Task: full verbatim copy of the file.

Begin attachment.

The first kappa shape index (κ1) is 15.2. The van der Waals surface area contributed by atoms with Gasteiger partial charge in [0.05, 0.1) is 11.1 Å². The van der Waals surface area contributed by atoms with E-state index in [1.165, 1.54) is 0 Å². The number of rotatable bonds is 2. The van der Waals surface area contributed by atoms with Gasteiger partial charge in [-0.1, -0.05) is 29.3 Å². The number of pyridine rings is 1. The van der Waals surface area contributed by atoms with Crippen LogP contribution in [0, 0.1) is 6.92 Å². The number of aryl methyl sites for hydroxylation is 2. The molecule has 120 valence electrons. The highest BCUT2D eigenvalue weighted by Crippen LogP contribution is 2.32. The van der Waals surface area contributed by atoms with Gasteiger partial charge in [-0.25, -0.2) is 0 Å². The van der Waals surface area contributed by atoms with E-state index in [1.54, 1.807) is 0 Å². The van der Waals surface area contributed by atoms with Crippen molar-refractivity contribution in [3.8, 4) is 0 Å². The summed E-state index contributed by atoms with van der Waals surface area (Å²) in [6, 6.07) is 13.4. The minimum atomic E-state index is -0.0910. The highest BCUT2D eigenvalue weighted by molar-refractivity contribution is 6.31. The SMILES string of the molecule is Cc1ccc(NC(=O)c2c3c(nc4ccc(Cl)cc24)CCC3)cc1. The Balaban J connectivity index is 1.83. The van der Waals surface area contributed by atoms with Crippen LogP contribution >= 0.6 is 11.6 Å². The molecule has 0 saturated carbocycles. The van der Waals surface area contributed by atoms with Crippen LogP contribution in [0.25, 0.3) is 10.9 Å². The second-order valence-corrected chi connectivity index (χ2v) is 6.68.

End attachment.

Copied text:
The first kappa shape index (κ1) is 15.2. The van der Waals surface area contributed by atoms with Gasteiger partial charge in [0.05, 0.1) is 11.1 Å². The van der Waals surface area contributed by atoms with E-state index in [1.165, 1.54) is 0 Å². The number of rotatable bonds is 2. The van der Waals surface area contributed by atoms with Gasteiger partial charge in [-0.1, -0.05) is 29.3 Å². The number of pyridine rings is 1. The van der Waals surface area contributed by atoms with Crippen LogP contribution in [0, 0.1) is 6.92 Å². The number of aryl methyl sites for hydroxylation is 2. The molecule has 120 valence electrons. The highest BCUT2D eigenvalue weighted by Crippen LogP contribution is 2.32. The van der Waals surface area contributed by atoms with Gasteiger partial charge in [-0.25, -0.2) is 0 Å². The van der Waals surface area contributed by atoms with E-state index in [1.54, 1.807) is 0 Å². The van der Waals surface area contributed by atoms with Crippen molar-refractivity contribution in [3.8, 4) is 0 Å². The summed E-state index contributed by atoms with van der Waals surface area (Å²) in [6, 6.07) is 13.4. The minimum atomic E-state index is -0.0910. The highest BCUT2D eigenvalue weighted by molar-refractivity contribution is 6.31. The SMILES string of the molecule is Cc1ccc(NC(=O)c2c3c(nc4ccc(Cl)cc24)CCC3)cc1. The Balaban J connectivity index is 1.83. The van der Waals surface area contributed by atoms with Crippen LogP contribution >= 0.6 is 11.6 Å². The molecule has 0 saturated carbocycles. The van der Waals surface area contributed by atoms with Crippen LogP contribution in [0.25, 0.3) is 10.9 Å². The second-order valence-corrected chi connectivity index (χ2v) is 6.68.